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Back Again

It always feel so bizarre to come back to Beijing. The city has changed so much since when I was in school here, but it still feels like I just left yesterday. I met up with my old teacher Wang Jiangbo when I got in on Sunday morning, and he was kind enough to let me drop my tons of luggage off in his kitchen, which he apparently doesn't use anyway. We had brunch, wasted a bit of time scouting out housing around his block, and I bought toothpaste. He is always busy with work though, so after we got back and took naps, I packed up a day bag and went to meet up with my friend from Nanjing, Fred, and his friend from Beijing, Nick. We met up with some more friends who had also just come up from Nanjing and had dinner and drinks, and I managed to weasel my way into crashing on Nick's floor that night. And the next.

Yesterday I came back to my old school to see if they could get me a cheap dorm room for the week while I figure out something more permanent. I happened to run into a service lady who recognized me from four years ago, and told me that my old program director and head Chinese teacher happened to be there. I ran upstairs and had a little reunion with the director, Jin Laoshi, who was surprised and delighted to see me. She told me to come in the next day, and promised she would help me meet up with her real estate agent, and also get me in touch with some other alumni who were working in Beijing. She also hooked me up with a really cheap room in the ghetto foreign students' dorm on the other side of campus, where I seem to have a super-single for the moment, since my Mongolian roommate of one day has apparently gone back to Mongolia.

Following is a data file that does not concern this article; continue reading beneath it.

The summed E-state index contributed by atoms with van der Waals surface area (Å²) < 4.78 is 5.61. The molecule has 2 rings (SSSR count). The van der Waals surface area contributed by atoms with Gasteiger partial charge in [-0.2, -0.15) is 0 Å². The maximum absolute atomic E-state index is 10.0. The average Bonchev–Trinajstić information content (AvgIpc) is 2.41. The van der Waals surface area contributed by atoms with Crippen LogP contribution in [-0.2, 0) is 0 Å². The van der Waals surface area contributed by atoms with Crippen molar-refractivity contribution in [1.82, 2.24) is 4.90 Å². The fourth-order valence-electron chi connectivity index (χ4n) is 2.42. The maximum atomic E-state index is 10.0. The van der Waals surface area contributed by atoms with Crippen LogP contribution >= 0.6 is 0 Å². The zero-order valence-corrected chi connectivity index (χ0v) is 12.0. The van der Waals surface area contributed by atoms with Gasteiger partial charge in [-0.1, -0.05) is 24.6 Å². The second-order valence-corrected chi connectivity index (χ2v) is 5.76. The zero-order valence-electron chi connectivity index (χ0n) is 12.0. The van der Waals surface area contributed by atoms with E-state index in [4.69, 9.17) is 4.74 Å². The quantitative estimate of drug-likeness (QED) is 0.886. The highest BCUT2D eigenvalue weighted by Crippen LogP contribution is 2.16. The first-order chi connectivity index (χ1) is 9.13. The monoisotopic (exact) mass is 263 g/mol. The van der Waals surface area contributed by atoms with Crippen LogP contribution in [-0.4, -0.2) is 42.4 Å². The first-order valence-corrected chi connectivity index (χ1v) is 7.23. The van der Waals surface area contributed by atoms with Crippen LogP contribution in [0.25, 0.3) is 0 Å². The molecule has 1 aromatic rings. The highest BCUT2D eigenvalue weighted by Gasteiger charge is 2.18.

Today I bid Fred goodbye, took a shower and got down to business with my email and phone. I'm scheduled for an interview with a Beijing magazine, City Weekend, next Monday, although they asked me to bring printed copies of my writing samples, which I am not sure actually exist at this moment. I also got in touch with this guy Geoff, with whom I had had a nice phone interview two weeks ago, who works for Vertex, a film and media production company. He asked me to come in to the office on the spot. The office was in a fancy building, with an impressive modern looking reception area. I was greeted by one of their Chinese staff, who gave me a brief screening interview just to make sure that I was not completely turned off by the idea of a 9-6 job. Then I met Geoff, who led me into the boss lady's office. She was introduced to me as Mou Dong, which I suppose would be President Mou in English. It was fairly evident from her demeanor that she wasn't strictly a mainlander, and she soon told me that she was originally from Taiwan, and had lived for ten years in the States. The interview started off in Chinese, but she kept breaking into English, and I followed suit. She seems like an interesting lady. A bit of an intimidating presence, but then again there probably isn't much that isn't intimidating to an interviewee fresh out of school. She didn't seem particularly concerned with my qualifications and experience. The questions she asked me included: Why was I interested in the job? What area was I interested in most? (Uh, I dunno, says I.) What is my sign? (Ahh, Pisces, You like to do a little bit of everything, hmm? Answers she.) Do I like physical or mental work? Other than this, she spent most of the time telling me that the film business is hell. She compared joining her company to signing up for the army. There are three stages of work in this line, pre-pre-production, pre-production and production. The first two are somewhat safer, a good learning environment, where there are no bullets flying by your head, and if you make a mistake, at least you don't die. But once you get into production, you have to do it right. It would start off with lots of desk work, but as I learned, and was allowed to work on production, I would have more and more direct and physical interaction with the filming and producing process.